November 2015

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The spin that Hitler put on fascism has made it almost impossible to discuss the topic in a dispassionate mannner. That is unfortunate because it would be illuminating to trace the implications of collectivism from Plato to Mussolini's Italy, the New Deal, New Labor in Britain, the UE and the bipartisan support for big, intrusive government in the land of the free. Whitehead described western philosophy as footnotes to Plato and that is most obvious in political philosophy, and practice.


I could not agree more. I would love for some of those with the "sociological imagination" to undertake such a project.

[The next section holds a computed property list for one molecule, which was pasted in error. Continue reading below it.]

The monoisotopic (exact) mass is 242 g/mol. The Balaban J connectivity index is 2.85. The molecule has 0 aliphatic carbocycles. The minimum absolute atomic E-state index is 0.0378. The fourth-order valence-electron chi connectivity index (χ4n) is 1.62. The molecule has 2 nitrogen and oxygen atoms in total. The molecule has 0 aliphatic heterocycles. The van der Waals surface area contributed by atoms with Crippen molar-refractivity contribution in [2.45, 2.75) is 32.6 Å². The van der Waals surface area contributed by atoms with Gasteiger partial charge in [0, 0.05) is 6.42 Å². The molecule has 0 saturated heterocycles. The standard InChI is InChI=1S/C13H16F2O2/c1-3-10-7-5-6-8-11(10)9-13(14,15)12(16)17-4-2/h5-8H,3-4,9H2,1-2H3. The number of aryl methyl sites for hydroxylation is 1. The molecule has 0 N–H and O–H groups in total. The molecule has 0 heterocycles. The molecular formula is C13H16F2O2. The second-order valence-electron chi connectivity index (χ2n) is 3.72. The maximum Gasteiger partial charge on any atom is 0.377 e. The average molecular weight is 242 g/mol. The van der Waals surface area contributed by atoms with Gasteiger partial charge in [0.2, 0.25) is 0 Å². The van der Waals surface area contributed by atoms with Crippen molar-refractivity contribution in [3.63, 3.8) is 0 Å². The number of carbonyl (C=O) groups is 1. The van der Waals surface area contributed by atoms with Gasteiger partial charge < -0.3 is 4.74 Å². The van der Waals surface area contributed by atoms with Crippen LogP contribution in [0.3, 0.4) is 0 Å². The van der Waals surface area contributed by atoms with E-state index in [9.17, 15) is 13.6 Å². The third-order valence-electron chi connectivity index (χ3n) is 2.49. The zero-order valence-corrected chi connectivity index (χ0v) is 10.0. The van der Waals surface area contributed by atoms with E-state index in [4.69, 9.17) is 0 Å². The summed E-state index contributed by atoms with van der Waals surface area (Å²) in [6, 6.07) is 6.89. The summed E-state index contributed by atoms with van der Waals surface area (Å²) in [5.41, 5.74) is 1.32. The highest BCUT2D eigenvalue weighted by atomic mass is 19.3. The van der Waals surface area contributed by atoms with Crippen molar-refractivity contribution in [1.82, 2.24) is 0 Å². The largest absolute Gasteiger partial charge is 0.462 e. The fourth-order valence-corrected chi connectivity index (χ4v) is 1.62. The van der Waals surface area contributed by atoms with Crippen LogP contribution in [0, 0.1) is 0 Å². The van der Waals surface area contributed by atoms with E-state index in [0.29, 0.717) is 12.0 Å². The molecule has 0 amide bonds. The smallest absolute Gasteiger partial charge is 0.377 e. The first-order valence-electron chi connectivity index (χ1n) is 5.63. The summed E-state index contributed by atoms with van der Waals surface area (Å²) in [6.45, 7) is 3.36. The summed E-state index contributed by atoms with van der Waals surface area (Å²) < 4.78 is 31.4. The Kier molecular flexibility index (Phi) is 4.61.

Is it possible to trace the consequences of collectivism (e.g., the New Deal) without a working knowledge of economics?

Thanks Brian! Alvin Gouldner was a sociological "shooting star" in the '70s. He helped to destroy the status of Talcott Parsons and he wrote a book called "Enter Plato" (as a sociologist) without bothering to mention "The Open Society and its Enemies" (1945) that showed how Plato anticipated many Marxist themes. "The Open Society" is far too long but fortunately there is a condensed version on line.

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